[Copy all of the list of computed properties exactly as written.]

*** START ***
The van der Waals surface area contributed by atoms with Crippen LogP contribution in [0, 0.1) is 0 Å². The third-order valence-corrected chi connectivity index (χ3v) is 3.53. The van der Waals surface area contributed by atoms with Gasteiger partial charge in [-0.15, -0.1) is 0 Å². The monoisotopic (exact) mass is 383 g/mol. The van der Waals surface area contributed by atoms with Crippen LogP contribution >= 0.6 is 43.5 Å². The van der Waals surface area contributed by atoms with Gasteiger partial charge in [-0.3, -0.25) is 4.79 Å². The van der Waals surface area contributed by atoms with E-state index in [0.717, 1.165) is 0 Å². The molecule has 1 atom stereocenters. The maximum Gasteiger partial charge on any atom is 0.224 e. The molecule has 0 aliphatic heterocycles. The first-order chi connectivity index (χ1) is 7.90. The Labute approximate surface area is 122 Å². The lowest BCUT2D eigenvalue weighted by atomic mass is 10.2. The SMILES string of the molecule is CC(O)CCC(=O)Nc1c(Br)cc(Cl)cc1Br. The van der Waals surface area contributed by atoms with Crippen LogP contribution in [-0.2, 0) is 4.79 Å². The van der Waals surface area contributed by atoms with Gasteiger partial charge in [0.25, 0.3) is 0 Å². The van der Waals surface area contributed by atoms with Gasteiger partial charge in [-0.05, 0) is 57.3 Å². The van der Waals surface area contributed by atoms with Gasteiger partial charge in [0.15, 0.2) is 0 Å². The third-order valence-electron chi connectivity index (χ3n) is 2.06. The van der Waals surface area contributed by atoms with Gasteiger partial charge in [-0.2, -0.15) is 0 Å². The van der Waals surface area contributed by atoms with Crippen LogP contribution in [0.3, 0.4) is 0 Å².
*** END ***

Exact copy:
The van der Waals surface area contributed by atoms with Crippen LogP contribution in [0, 0.1) is 0 Å². The third-order valence-corrected chi connectivity index (χ3v) is 3.53. The van der Waals surface area contributed by atoms with Gasteiger partial charge in [-0.15, -0.1) is 0 Å². The monoisotopic (exact) mass is 383 g/mol. The van der Waals surface area contributed by atoms with Crippen LogP contribution >= 0.6 is 43.5 Å². The van der Waals surface area contributed by atoms with Gasteiger partial charge in [-0.3, -0.25) is 4.79 Å². The van der Waals surface area contributed by atoms with E-state index in [0.717, 1.165) is 0 Å². The molecule has 1 atom stereocenters. The maximum Gasteiger partial charge on any atom is 0.224 e. The molecule has 0 aliphatic heterocycles. The first-order chi connectivity index (χ1) is 7.90. The Labute approximate surface area is 122 Å². The lowest BCUT2D eigenvalue weighted by atomic mass is 10.2. The SMILES string of the molecule is CC(O)CCC(=O)Nc1c(Br)cc(Cl)cc1Br. The van der Waals surface area contributed by atoms with Crippen LogP contribution in [-0.2, 0) is 4.79 Å². The van der Waals surface area contributed by atoms with Gasteiger partial charge in [0.25, 0.3) is 0 Å². The van der Waals surface area contributed by atoms with Gasteiger partial charge in [-0.05, 0) is 57.3 Å². The van der Waals surface area contributed by atoms with Gasteiger partial charge in [0.15, 0.2) is 0 Å². The third-order valence-electron chi connectivity index (χ3n) is 2.06. The van der Waals surface area contributed by atoms with Gasteiger partial charge in [-0.2, -0.15) is 0 Å². The van der Waals surface area contributed by atoms with Crippen LogP contribution in [0.3, 0.4) is 0 Å².